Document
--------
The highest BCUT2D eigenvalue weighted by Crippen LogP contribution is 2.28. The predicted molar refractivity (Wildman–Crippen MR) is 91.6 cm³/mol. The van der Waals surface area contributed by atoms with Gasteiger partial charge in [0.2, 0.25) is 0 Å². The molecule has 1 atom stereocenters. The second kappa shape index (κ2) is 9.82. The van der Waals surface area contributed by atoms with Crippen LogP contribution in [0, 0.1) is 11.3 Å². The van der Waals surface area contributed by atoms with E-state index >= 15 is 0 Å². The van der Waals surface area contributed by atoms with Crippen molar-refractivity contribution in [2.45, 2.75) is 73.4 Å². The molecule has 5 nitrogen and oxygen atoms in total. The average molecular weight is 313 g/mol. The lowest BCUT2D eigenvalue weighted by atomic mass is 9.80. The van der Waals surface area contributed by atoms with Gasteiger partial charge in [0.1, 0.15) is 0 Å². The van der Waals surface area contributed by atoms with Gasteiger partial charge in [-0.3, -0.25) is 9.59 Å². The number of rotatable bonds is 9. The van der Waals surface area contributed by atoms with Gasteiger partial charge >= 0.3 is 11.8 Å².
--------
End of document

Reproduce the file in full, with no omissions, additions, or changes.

The highest BCUT2D eigenvalue weighted by Crippen LogP contribution is 2.28. The predicted molar refractivity (Wildman–Crippen MR) is 91.6 cm³/mol. The van der Waals surface area contributed by atoms with Gasteiger partial charge in [0.2, 0.25) is 0 Å². The molecule has 1 atom stereocenters. The second kappa shape index (κ2) is 9.82. The van der Waals surface area contributed by atoms with Crippen LogP contribution in [0, 0.1) is 11.3 Å². The van der Waals surface area contributed by atoms with E-state index >= 15 is 0 Å². The van der Waals surface area contributed by atoms with Crippen molar-refractivity contribution in [2.45, 2.75) is 73.4 Å². The molecule has 5 nitrogen and oxygen atoms in total. The average molecular weight is 313 g/mol. The lowest BCUT2D eigenvalue weighted by atomic mass is 9.80. The van der Waals surface area contributed by atoms with Gasteiger partial charge in [0.1, 0.15) is 0 Å². The van der Waals surface area contributed by atoms with Gasteiger partial charge in [-0.3, -0.25) is 9.59 Å². The number of rotatable bonds is 9. The van der Waals surface area contributed by atoms with Gasteiger partial charge >= 0.3 is 11.8 Å².